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Buying the farm(house sink): Old kitchen feature back in fashion, but owners suggest giving extra thought

While traditional farmhouse sinks are clay or porcelain, metal options are also available. Special to The Forum1 / 3
Farmhouse or apron-front sinks have come back in style because of their wide basin and lower position. Special to The Forum2 / 3
Sara and Christopher Voorhees opted for a hand-hammered copper sink for their home. John Lamb / Forum News Service3 / 3

MOORHEAD—While bathroom work has been the most popular home renovation project for some time, this year kitchens put bathrooms on the back burner for home remodelers.

According to a May report by the National Association of Home Builders, kitchens trickled past bathrooms as the most popular home project in 2016.

More than just getting new appliances or countertops, kitchen remodels cover everything right down to, well, the kitchen sink.

In a case of what's old is new, farmhouse sinks have seen a resurgence over the last decade.

"One more thing that was everywhere last year and shows no sign of slowing down in 2016 is the farmhouse sink," said an article on the home design website in early 2016.

The appeal isn't limited to rural residents as anyone can appreciate the antique charm, but also the functionality. The front-forward build allows for easier access to those who need to work over the sink and less strain on the back because there is no countertop to lean over.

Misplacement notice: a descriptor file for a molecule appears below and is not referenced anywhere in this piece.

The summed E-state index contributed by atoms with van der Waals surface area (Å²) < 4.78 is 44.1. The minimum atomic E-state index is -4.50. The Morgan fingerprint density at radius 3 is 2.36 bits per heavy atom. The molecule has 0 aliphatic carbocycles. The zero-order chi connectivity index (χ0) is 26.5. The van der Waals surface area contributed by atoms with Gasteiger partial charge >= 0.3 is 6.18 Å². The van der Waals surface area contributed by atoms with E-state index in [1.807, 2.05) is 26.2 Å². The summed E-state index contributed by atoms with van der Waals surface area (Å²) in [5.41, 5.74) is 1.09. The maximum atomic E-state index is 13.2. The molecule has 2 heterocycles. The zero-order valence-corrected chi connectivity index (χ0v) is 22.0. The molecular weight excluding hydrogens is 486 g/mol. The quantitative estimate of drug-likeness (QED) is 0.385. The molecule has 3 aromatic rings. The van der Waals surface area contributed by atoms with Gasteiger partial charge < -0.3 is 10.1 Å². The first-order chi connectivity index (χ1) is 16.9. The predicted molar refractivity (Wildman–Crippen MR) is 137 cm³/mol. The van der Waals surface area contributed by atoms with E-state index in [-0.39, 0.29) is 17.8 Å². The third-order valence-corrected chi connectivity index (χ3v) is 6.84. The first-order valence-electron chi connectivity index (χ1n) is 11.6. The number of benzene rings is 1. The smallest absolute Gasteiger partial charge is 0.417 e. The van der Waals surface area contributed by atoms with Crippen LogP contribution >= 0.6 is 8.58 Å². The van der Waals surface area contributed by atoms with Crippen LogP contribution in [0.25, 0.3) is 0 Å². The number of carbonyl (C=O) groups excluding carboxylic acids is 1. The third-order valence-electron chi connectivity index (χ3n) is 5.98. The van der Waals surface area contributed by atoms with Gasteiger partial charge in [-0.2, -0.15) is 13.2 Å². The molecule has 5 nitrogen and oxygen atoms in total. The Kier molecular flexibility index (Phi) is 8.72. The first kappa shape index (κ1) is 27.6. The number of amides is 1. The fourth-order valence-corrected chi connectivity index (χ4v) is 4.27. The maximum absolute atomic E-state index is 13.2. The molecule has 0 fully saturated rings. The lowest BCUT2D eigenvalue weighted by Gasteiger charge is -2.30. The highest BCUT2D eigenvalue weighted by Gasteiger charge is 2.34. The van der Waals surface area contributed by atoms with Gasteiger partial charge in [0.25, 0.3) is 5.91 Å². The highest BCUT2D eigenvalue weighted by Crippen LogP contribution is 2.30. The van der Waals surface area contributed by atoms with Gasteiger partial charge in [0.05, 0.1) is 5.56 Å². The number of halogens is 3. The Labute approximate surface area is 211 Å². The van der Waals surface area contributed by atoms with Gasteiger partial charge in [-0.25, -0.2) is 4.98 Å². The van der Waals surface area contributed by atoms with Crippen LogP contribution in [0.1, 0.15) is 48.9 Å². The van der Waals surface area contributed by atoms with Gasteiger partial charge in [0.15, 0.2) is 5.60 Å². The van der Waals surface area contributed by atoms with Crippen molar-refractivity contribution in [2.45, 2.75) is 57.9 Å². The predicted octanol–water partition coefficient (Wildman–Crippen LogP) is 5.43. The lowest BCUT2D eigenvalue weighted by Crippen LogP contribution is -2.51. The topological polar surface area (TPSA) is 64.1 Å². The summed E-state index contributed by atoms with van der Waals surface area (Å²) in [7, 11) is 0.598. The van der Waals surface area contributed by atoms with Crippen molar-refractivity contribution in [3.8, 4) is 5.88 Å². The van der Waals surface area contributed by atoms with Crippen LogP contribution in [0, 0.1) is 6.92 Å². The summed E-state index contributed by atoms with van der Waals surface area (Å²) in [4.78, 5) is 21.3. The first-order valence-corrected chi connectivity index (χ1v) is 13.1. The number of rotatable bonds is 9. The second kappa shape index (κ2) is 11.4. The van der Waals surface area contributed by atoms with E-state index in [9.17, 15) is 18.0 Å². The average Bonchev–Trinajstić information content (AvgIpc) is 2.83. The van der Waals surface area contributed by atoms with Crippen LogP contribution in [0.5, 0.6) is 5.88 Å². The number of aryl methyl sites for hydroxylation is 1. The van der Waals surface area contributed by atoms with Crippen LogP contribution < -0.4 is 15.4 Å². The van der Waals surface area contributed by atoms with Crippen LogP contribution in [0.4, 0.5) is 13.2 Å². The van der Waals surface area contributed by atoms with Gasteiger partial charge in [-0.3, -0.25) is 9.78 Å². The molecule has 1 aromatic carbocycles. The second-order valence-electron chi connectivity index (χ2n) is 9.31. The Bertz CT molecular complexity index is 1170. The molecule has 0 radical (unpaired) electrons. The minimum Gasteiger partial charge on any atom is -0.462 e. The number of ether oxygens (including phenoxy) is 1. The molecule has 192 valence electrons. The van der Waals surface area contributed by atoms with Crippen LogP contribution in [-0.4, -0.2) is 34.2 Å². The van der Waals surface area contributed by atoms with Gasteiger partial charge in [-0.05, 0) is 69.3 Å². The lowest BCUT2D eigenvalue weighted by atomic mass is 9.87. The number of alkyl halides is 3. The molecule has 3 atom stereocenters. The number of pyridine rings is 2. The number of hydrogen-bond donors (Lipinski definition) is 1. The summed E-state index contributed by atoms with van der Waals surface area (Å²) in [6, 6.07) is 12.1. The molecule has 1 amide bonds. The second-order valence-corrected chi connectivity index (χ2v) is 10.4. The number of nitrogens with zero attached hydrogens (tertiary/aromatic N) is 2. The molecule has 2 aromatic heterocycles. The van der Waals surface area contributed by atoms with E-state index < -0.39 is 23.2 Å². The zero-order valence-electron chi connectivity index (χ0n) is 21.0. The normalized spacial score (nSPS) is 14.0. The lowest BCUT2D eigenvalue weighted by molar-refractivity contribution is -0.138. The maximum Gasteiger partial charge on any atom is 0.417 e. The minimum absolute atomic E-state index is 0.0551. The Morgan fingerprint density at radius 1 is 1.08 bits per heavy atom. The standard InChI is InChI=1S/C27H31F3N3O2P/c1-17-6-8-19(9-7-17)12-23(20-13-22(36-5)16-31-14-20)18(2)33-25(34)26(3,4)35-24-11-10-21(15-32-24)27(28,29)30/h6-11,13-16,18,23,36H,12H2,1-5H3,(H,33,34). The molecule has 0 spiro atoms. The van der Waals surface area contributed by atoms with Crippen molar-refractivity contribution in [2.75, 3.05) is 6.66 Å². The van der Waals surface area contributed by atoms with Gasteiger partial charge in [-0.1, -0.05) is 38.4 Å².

"Farmhouse kitchen sinks, also known as apron-front sinks, have a practical past—their deep basins allow for plenty of dishwashing and overhanging fronts eliminate sharp countertop edges you might otherwise bump into," an article in the December 2016 Architectural Digest stated. "But these days they're also a kitchen design statement, bringing a classic, country vibe to the space. While a single white ceramic basin is the go-to look, the shape also comes in unexpected finishes, such as a black hue or stainless steel, and double bowl sizes."

"It's something I've loved the style of for a long time," says Sara Voorhees. "I like the way they look. I like that it comes over and it's just a sink, not the fake drawers."

Her husband, Christopher, liked the functionality of having a bigger basin.

So when the couple was redoing the kitchen of their 1929 Moorhead home, they thought a farmhouse sink would fit in nicely.

While they like the farmhouse sink, they encourage those considering the vessel to give it extra thought.

"I love this sink, but I wouldn't do it again," Sara Voorhees says.

The hand-hammered copper sink they chose has some drawbacks as the material is sensitive to traditional cleaners and sound reverberates on the metal when something like silverware is dropped in the sink.

Jack Wagner, owner of Northern Valley Construction in Fargo, has installed a few farmhouse sinks and also urges caution with the selection.

"A lot of people that have had them don't like them after they've had them, so I tend to advise people not to have them," he says.

One of the deficiencies he sees is what so many others like—the large, single bowl basin. He adds that because of the size of the sink there can be issues with the cabinet below and the countertop above as the sinks are undermounted.

"For someone who wants to do a renovation, there's a little more work in modifications to the cabinet and countertop," Christopher Voorhees says. "You really have to make sure that's what you want, because you're going to have to live with it for some time."